Hike the Kumano Kodo Pilgrimage Route

Hike the Kumano Kodo Pilgrimage Route

Rate this Adventure Kuman Kodo

Distance

47.8 Miles

Elevation Gain

8530.2 Feet

Activities

Photography, Running, Backpacking, Hiking

Skill

Beginner

Season

Spring, Summer, Autumn

Type

Point-to-Point

Added by

Tam McTavish

Adult Beverages
Bathrooms
Easy Parking
Food Nearby
Forest
Hot Springs
River
Scenic
Wildflowers
Swimming Hole

One of only two UNESCO World Heritage trails, The Kumano Kodo Pilgrimage is a beautiful 3-7 day walk through rolling highlands of central Japan. As you walk the cobbled paths tread by people for one thousand years you can really feel the history, and serenity. The Nakahechi route meanders along the steep ridges of mountainous east-central Japan, passing 99 shrines to minor Buddhist and Shinto deities. This is a unique hike that while not particularly daunting offers a very unique experience.

The Kumano Kodo's Nakahechi route is the most common way to travel. It follows the original Imperial Route as the best marked of all the variations. It also never wanders too far from civilization allowing frequent snack and drink stops, and lodgings the whole length of the route. 

Getting There

To get to the start of the route from Kyoto or Osaka, take the JR West to Kuroshio and get off at Kii-Tanabe. Directly adjacent to the Tanabe train service is a well marked Tourism office where a regular shuttle departs all day to take travelers to the start of the trail. Lunch, and grocery stores are around the corner if you need to stock up.

Ojis, Shrines, and Temples

The route follows "99 Oji's" or small shrines that vary from simple headstones to elaborate temple complexes along the way. At many of them you will be able to use ink stamps to mark your journey. 

When you get to important shrine they are normally marked by tori  gates that guard the entrance, and a water trough. Purify yourself here by using a ladle to scoop water into one hand, then the other, then rinse your mouth, depositing all water outside of the main trough.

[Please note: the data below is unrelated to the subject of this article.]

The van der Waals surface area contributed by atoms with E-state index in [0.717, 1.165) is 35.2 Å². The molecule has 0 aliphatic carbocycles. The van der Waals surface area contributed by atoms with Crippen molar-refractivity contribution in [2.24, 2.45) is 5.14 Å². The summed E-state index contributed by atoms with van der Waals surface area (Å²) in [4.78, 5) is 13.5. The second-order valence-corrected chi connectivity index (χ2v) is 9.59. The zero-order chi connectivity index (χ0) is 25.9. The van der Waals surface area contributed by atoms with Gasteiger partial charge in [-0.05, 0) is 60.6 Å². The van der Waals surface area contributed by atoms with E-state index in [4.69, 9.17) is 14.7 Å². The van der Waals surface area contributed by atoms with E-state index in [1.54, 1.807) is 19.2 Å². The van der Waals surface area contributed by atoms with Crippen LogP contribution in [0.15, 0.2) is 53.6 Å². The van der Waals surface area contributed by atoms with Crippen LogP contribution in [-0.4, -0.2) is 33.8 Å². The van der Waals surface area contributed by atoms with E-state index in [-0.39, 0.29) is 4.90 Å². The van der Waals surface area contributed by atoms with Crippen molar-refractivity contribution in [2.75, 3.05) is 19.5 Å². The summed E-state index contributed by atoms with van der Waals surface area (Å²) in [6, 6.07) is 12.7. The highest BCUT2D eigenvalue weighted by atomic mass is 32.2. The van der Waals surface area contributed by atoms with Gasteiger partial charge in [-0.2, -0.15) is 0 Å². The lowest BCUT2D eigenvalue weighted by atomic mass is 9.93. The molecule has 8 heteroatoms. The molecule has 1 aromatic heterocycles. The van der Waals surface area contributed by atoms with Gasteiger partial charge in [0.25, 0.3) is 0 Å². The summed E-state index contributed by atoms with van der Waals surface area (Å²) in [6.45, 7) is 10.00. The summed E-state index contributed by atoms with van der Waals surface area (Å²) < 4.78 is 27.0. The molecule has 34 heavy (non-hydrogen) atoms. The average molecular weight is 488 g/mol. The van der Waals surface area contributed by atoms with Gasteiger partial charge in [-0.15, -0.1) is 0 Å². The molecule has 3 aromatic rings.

From here approach the shrine, put a coin with a hole into the box, ring the bell, bow twice, clap twice, make a prayer, and then bow to complete the ritual. 

The Route

There are plenty of ways to do this route. Because camp sites are rare most people will arrange to move between town sites where accommodation is plentiful. 

A standard route would be Takijiri-oji to Cikatsuyu to Hongu, or Yunomine to Koguchi to Nachi Taisha where the main route ends. From their travelers can stay in Katsuura, or head directly to the last shrine at Shingu. 

The trail itself begins officially at the Takijiri-Oji outside of Tanabe. From here you the trail will normally follow up onto the ridges, and down into the valley villages. The trail is well marked Kumano Kodo signs in english with distances and points of interest marked along the way.

Always practice Leave No Trace ethics on your adventures and follow local regulations.

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Distance

47.8 Miles

Elevation Gain

8530.2 Feet

Activities

Photography, Running, Backpacking, Hiking

Skill

Beginner

Season

Spring, Summer, Autumn

Type

Point-to-Point

Added by

Tam McTavish

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